In between everything else that’s going on here — including this week’s move to a new location, and the normal day-to-day crises — I have managed to make a little more progress understanding audio processing and control at very low processor speeds.
As a recap to anyone who hasn’t heard the story thus far, I’ve been wrassling off and on with audio playback in very old machines — some as old as mid-90s (i.e., pure Pentium) grade hardware.
The downside is that invariably, playback was terrible — scratchy, stuttering results when using standard-quality variable-bit recordings in ogg or mp3 format.
I’ve tried several different distros and players, with my favorite being Music on Console, even if it was terrible to listen to. In between distro hopping, I decided to test a couple of other players, this time under Debian.
It seems that cmus, which I thought I had tried, gives me perfect playback (or at least as perfect as can be enjoyed with laptop speakers ) even when mocp is unacceptable.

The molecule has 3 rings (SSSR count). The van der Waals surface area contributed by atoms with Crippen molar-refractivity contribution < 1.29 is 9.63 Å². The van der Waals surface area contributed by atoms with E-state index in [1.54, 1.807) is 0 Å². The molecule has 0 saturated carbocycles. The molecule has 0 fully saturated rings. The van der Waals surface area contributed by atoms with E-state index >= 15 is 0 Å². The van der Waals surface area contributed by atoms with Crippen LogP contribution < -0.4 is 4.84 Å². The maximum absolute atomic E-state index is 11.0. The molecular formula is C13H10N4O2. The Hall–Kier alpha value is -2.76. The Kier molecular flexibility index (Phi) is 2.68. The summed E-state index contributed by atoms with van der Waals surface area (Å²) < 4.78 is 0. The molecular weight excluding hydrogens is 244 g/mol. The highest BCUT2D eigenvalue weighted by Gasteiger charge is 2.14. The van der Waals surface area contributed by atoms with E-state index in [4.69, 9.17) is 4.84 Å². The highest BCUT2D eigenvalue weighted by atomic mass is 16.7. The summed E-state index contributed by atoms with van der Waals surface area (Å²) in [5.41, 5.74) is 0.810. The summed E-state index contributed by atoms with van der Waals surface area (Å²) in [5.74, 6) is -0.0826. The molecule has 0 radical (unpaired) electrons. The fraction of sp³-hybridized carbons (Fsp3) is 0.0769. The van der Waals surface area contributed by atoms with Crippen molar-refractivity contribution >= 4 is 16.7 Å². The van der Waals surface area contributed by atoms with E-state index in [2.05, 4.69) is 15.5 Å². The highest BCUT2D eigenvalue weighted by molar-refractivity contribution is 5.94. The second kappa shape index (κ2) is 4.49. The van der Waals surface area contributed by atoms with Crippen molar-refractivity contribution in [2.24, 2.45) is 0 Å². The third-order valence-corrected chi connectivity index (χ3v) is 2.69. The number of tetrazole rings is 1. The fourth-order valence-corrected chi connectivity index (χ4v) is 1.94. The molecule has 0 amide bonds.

Same files, same quality and bitrates, and the difference between cmus and mocp is night-and-day. mocp kicks back any amount of skipping and kicking.
Exiting the moc player, as I already knew, cleans up the playback, and that means basically that the interface itself is just too heavy for a slow processor like this.
On the other hand, cmus plays clean and clear. System load is rarely above 30 percent, with a meager 15Mb of memory (out of the 28Mb available of 32Mb physical) actually taken up.
In fact, the only way I can force it to skip is to demand something rather intensive of aptitude, such as a repository update. That much calculation and contemplation drives the processor all the way up to 100 percent anyway, so it’s no surprise if audio failures result.
So all in all, moc’s interface was just too much for a system this slow. It’s a shame, because moc is my favorite in the field of console audio players, but there’s little to be done about it.
In the mean time I’ll be trying to get my bearings on cmus, and possibly adding it to the 133Mhz Pentium, which otherwise is really only working as a file server and torrent slave. Playing music might also be in its future.
P.S.: Just for the record, all this was installed and tested on that same CF card from months ago. …